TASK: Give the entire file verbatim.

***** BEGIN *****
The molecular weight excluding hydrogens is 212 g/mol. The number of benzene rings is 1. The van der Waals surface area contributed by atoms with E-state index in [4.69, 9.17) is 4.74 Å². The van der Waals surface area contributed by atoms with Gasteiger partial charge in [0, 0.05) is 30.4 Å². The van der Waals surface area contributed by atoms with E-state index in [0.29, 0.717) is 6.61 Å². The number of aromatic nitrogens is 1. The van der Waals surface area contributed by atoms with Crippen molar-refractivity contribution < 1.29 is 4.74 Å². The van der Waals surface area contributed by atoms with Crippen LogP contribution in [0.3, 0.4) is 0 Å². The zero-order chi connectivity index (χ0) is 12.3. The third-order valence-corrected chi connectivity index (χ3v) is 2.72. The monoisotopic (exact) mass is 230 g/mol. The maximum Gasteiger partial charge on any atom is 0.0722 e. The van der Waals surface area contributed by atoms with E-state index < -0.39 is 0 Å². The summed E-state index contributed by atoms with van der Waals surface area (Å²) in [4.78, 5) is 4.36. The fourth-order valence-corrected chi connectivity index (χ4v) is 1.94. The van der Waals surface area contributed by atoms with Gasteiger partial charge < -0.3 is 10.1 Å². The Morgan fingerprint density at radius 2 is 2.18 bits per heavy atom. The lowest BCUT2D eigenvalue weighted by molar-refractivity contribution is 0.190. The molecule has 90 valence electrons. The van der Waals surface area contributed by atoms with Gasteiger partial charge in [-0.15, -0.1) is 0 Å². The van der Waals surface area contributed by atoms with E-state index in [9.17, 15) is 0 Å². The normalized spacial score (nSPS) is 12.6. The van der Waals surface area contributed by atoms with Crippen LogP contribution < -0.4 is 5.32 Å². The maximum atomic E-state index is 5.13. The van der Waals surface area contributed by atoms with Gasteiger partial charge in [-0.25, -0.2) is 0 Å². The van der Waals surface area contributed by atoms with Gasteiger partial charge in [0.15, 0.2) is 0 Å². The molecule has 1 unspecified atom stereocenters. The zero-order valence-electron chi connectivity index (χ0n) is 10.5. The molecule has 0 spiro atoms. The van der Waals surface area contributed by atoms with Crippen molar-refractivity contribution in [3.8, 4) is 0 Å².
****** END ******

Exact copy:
The molecular weight excluding hydrogens is 212 g/mol. The number of benzene rings is 1. The van der Waals surface area contributed by atoms with E-state index in [4.69, 9.17) is 4.74 Å². The van der Waals surface area contributed by atoms with Gasteiger partial charge in [0, 0.05) is 30.4 Å². The van der Waals surface area contributed by atoms with E-state index in [0.29, 0.717) is 6.61 Å². The number of aromatic nitrogens is 1. The van der Waals surface area contributed by atoms with Crippen molar-refractivity contribution < 1.29 is 4.74 Å². The van der Waals surface area contributed by atoms with Crippen LogP contribution in [0.3, 0.4) is 0 Å². The zero-order chi connectivity index (χ0) is 12.3. The third-order valence-corrected chi connectivity index (χ3v) is 2.72. The monoisotopic (exact) mass is 230 g/mol. The maximum Gasteiger partial charge on any atom is 0.0722 e. The van der Waals surface area contributed by atoms with E-state index < -0.39 is 0 Å². The summed E-state index contributed by atoms with van der Waals surface area (Å²) in [4.78, 5) is 4.36. The fourth-order valence-corrected chi connectivity index (χ4v) is 1.94. The van der Waals surface area contributed by atoms with Gasteiger partial charge < -0.3 is 10.1 Å². The Morgan fingerprint density at radius 2 is 2.18 bits per heavy atom. The lowest BCUT2D eigenvalue weighted by molar-refractivity contribution is 0.190. The molecule has 90 valence electrons. The van der Waals surface area contributed by atoms with Gasteiger partial charge in [-0.15, -0.1) is 0 Å². The van der Waals surface area contributed by atoms with E-state index in [9.17, 15) is 0 Å². The normalized spacial score (nSPS) is 12.6. The van der Waals surface area contributed by atoms with Crippen LogP contribution < -0.4 is 5.32 Å². The maximum atomic E-state index is 5.13. The van der Waals surface area contributed by atoms with Gasteiger partial charge in [-0.25, -0.2) is 0 Å². The van der Waals surface area contributed by atoms with Gasteiger partial charge in [0.15, 0.2) is 0 Å². The molecule has 1 unspecified atom stereocenters. The zero-order valence-electron chi connectivity index (χ0n) is 10.5. The molecule has 0 spiro atoms. The van der Waals surface area contributed by atoms with Crippen molar-refractivity contribution in [3.8, 4) is 0 Å².